Standing at the edge of Tunnel View in Yosemite National Park I didn’t feel an immediate connection with the iconic tableau. It wasn’t that the scene, El Capitan, Bridalveil Falls, and Half Dome, wasn’t spectacular, as it was. It is among the most captivating scenes in the world. In spite of the beauty, my camera remained in its bag. I couldn’t conceive of a shot that felt personally connected to the scene. Instead, I only saw vignettes of Ansel Adams' deep love for the place.
That moment of stumped ecstasy, in which I was visually in awe, but couldn’t conceive of a photograph, provided just the hint of insight needed to explore a deeper lesson. Eight months into a multi-year photography road trip, I was beginning to perceive a pattern at play, a pattern that operated with the predictable highs and lows of the gas gauge. In periods of travel, when the luxury of time was present, to sit, observe, and engage with a singular landscape for more than a few days — ideally for a couple of weeks — I became settled and connected to the more intimate features of the landscape. For example, while spending three months this winter on the Oregon Coast, I became attuned to the landscape features (sea stacks, tide pools, and beaches) and the rhythm of the ocean, and given enough time, learned how I wanted to photograph them. When, conversely, I rushed, the results were crushing. A couple of nights in the Badlands of South Dakota, the next night in the Black Hills, followed by a quick jaunt through the Wind River Range, Tetons, and Yellowstone in Wyoming left me feeling exasperated and ultimately, photographically wanting. Traveling rapidly, I failed to capture more than iPhone documentation shots.
Standing there, awestruck, at the foot of Yosemite Valley, it struck me: we photograph best the places we love the most.
Although the phrase "we photograph best the places we love the most" has become enormously helpful in shaping my approach as a landscape photographer, the phrase requires some unpacking. Firstly, by "best," I mean, my best and your best. It bears no relation to what other photographers are doing. This is not a space for comparison. It is simply our best. It is our most honest, articulate, and comprehensive visual representation of the place. This is a visual representation born in a relationship with the place. Just like interpersonal relationships, our relationship with the place will always vary from others.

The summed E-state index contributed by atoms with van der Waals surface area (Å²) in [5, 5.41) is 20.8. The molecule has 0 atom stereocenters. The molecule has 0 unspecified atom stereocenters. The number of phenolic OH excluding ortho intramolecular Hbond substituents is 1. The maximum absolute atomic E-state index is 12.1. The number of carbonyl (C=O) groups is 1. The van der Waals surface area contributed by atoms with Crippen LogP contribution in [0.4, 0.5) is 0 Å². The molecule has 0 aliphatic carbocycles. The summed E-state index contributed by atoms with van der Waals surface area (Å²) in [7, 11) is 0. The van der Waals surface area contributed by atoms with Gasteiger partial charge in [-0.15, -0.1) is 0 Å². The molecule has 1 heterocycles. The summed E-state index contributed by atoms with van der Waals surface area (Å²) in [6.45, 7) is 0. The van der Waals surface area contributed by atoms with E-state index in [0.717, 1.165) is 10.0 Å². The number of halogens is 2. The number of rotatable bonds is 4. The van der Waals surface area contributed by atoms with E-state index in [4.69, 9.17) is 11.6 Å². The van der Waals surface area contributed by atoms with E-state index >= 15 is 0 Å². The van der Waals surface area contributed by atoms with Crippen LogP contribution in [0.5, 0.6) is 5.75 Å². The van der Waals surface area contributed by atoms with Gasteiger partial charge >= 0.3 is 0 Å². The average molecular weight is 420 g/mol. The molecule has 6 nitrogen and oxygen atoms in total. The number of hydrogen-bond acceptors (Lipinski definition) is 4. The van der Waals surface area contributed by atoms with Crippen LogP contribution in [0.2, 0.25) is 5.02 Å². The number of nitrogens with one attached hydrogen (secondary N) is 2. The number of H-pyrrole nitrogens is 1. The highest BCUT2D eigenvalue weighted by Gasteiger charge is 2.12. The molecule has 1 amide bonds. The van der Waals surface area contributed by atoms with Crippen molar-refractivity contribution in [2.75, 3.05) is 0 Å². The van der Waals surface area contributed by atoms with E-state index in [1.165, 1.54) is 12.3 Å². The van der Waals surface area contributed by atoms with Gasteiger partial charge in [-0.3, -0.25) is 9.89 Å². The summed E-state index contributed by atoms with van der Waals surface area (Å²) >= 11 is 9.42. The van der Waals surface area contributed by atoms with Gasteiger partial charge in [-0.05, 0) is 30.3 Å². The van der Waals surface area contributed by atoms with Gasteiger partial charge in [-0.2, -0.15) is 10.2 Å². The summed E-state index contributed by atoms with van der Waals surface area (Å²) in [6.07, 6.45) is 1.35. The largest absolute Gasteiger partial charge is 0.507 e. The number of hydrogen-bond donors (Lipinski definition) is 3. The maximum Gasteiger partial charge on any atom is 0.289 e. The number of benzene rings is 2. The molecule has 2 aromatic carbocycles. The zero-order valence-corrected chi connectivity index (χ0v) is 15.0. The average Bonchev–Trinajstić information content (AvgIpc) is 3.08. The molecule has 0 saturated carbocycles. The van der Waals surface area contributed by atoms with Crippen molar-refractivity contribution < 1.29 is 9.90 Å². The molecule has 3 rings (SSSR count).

Nor does "best" equate to spectacular. Some of my favorite images of my local area are soft, intimate, nearly anonymous moments. These images came as a result of continual refinement of the broadest landscape, narrowing in on ever more intimate scenes.
The second half of the phrase could just as well read the "places we are most intimate with." Love, in this case, is synonymous with intimacy. When it comes to landscape photography, this means knowing the ins and outs of a place. It is a level of intimacy that accounts for the interplay of light and form. It is the broken light of passing spring showers over the balsamroot blooms on a hillside. It is knowing every rock and tree and how it presents in each season. It is knowing the tides and their concealment of the geology below. This intimacy, first and foremost, a superb reflection of living in relationship with the landscape, is also, I believe, critical to the long-term development of successful images.
Undoubtedly, one can read photography guides, use photo apps, and hire local photo guides to accelerate this process, but, I believe, the strongest photographs emerge after years of studying and photographing a place that one loves.
I didn’t have to look far to find evidence of this mantra in practice. In fact, by definition, I needed to look as close to the landscapes as possible to find proof of photographers living them. Over the past eight months on the road, I’ve popped into photography galleries adjacent to iconic landscapes. Most recently, I visited the gallery of a local photographer in Sedona, Arizona. What I saw was intimacy. The gallery was filled with images that uniquely displayed spectacular red rock scenes that define the greater Sedona area. The images, largely taken off the tourist route, conveyed the raw beauty of Sedona’s famous geologic formations throughout the seasons. The collection of photographs communicated a long-term intimate knowledge of the area. Similarly, visiting local galleries in Wyoming, Oregon, and California, I saw truly original work: work that transcended more commercially successful photographs by famous photographers. Not all of the local work was as polished or technically perfect as their more famous counterparts, but it was profoundly unique and connected to the local landscape. The local work communicated a love of the place borne out of a longstanding relationship with the landscape.